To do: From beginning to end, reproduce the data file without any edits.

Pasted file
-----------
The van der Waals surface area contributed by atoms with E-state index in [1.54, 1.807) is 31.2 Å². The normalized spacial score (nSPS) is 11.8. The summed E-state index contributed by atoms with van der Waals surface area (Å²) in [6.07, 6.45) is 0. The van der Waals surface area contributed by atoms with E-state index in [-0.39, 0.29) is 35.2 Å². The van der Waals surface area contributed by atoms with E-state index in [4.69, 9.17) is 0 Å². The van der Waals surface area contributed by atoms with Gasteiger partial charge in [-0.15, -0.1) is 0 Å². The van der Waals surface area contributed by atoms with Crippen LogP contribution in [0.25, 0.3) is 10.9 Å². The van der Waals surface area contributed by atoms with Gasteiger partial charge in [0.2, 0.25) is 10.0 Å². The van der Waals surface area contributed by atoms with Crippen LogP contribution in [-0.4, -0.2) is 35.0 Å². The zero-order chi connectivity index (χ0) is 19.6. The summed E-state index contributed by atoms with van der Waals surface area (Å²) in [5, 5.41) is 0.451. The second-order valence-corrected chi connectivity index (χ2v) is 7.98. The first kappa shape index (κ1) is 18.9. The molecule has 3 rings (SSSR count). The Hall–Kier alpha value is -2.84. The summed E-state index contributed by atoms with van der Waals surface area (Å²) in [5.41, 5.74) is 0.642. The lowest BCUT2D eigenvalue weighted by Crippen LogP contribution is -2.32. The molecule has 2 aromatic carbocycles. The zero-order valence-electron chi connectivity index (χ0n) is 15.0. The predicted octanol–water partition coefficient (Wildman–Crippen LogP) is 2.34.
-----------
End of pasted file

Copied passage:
The van der Waals surface area contributed by atoms with E-state index in [1.54, 1.807) is 31.2 Å². The normalized spacial score (nSPS) is 11.8. The summed E-state index contributed by atoms with van der Waals surface area (Å²) in [6.07, 6.45) is 0. The van der Waals surface area contributed by atoms with E-state index in [-0.39, 0.29) is 35.2 Å². The van der Waals surface area contributed by atoms with E-state index in [4.69, 9.17) is 0 Å². The van der Waals surface area contributed by atoms with Gasteiger partial charge in [-0.15, -0.1) is 0 Å². The van der Waals surface area contributed by atoms with Crippen LogP contribution in [0.25, 0.3) is 10.9 Å². The van der Waals surface area contributed by atoms with Gasteiger partial charge in [0.2, 0.25) is 10.0 Å². The van der Waals surface area contributed by atoms with Crippen LogP contribution in [-0.4, -0.2) is 35.0 Å². The zero-order chi connectivity index (χ0) is 19.6. The summed E-state index contributed by atoms with van der Waals surface area (Å²) in [5, 5.41) is 0.451. The second-order valence-corrected chi connectivity index (χ2v) is 7.98. The first kappa shape index (κ1) is 18.9. The molecule has 3 rings (SSSR count). The Hall–Kier alpha value is -2.84. The summed E-state index contributed by atoms with van der Waals surface area (Å²) in [5.41, 5.74) is 0.642. The lowest BCUT2D eigenvalue weighted by Crippen LogP contribution is -2.32. The molecule has 2 aromatic carbocycles. The zero-order valence-electron chi connectivity index (χ0n) is 15.0. The predicted octanol–water partition coefficient (Wildman–Crippen LogP) is 2.34.